Tuesday, August 15, 2017

Reasons to appreciate rolling stock (Part III)

Sometimes, a single photo of a single railcar is just not worth it to a railfan. However, even if something like a blank sided hopper car or similarly drab tank car doesn't excite you, maybe it's time to think outside the box. Yes, one railcar might not be worth a shot, but what about a shot of a bunch of railcars?

Read Part I and  Part II of the Rolling Stock Appreciation Society posts.

As railfans, we often chase diesel units and focus almost exclusively on the head of the train, but I think there's merit in shooting the middle of the train and the end of the train. Why? Because when taken together, railcars can sometimes tell a story of their own.

The best example I can think of is a container train. Intermodal trains are commonplace to say the very least and for the most part, aren't terribly exciting to shoot. Well, not so fast. I think when you take the container trains as a whole, they are actually fairly compelling to the eye. This photo above is one of a number of examples of containers trains I have shot. This train was one of my favourite meets. It also tells a story about railroading today. And check out the CN Mandaumin sign. The containers really form a great backdrop for the sign.

You'll never see just one container car on a train like you might with a boxcar, hopper car, flatcar or tank car. Intermodal cars are always part of a unit. These units are huge. They tell you a lot about how railroads operate today.

This shot, above, is one of my favourites. It doesn't contain a great deal of detail, but it tells a story. This is what railroading looks like today. This is how goods are shipped on the rails today. This is what intermodal is all about. This is what railways do best these days. Check out my post about this meet here.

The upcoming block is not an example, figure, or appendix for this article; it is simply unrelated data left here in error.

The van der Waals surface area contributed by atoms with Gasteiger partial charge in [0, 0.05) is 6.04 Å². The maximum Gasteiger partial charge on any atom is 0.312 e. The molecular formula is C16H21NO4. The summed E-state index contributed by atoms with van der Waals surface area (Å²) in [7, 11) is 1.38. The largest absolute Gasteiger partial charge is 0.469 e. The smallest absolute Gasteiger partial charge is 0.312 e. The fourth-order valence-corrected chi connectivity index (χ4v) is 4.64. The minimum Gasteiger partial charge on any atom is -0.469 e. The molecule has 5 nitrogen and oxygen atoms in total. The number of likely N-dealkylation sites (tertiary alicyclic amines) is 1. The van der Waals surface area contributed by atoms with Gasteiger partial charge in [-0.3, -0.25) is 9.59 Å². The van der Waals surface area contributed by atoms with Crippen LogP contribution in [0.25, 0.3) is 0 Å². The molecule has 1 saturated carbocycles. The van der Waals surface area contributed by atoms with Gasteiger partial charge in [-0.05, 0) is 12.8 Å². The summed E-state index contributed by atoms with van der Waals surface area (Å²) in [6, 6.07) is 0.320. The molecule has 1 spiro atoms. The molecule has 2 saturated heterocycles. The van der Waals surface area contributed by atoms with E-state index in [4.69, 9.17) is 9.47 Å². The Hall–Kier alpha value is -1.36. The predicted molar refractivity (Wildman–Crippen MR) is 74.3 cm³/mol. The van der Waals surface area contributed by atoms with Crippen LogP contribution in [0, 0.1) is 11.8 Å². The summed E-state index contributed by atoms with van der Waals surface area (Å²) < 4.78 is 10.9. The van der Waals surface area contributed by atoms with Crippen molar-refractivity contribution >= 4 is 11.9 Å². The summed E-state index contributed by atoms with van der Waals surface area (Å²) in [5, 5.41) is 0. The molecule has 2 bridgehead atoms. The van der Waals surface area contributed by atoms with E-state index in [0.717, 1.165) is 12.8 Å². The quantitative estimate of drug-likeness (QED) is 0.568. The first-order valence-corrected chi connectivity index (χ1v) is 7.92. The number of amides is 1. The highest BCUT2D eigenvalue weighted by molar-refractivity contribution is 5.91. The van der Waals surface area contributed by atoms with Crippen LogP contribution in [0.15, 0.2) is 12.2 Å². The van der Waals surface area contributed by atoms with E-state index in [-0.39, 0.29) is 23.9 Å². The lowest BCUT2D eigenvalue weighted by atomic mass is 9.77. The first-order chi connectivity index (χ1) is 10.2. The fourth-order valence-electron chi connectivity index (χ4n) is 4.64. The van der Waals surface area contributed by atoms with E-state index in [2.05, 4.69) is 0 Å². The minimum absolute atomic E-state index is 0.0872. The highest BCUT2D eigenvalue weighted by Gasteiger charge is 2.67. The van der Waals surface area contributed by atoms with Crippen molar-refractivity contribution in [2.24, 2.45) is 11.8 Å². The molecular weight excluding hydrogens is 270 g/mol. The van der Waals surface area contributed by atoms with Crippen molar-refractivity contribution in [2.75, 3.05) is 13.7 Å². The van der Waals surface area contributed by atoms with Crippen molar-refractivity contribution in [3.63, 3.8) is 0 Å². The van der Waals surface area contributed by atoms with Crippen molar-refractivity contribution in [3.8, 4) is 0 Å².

You'll notice in each of these shots that the container cars are framed by an interesting looking sky. This is where I think many railfans could benefit from paying a little more attention to rolling stock. This shot, above, may not have an engine in it, but it gives you an idea of the scale of unit intermodal trains today and it is framed by an interesting backdrop. Sometimes, even a throwaway rolling stock snap can be worthwhile.

Another example of this is the humble autorack. This car hardly inspires excitement among many of us, I would imagine, but when you take a shot of group, you are telling the story of how cars are moved via rail today. You never see just one autorack on a train. They are always grouped together in large units. This tells you the scale of this source of revenue for railways. I like this shot above for that reason, but also because these autoracks are framed by some cool wildflowers trackside.

Here's another example of the whole being more than the sum of its parts. I like the lines that this image captures. On the surface, a unit ethanol train isn't terribly exciting, but when I reviewed this shot and looked at the lines this long string of tank cars created, I really liked the shot. The other thing I tried to capture was the anomaly. In this case, there is one white tank car in a sea of black ethanol cars.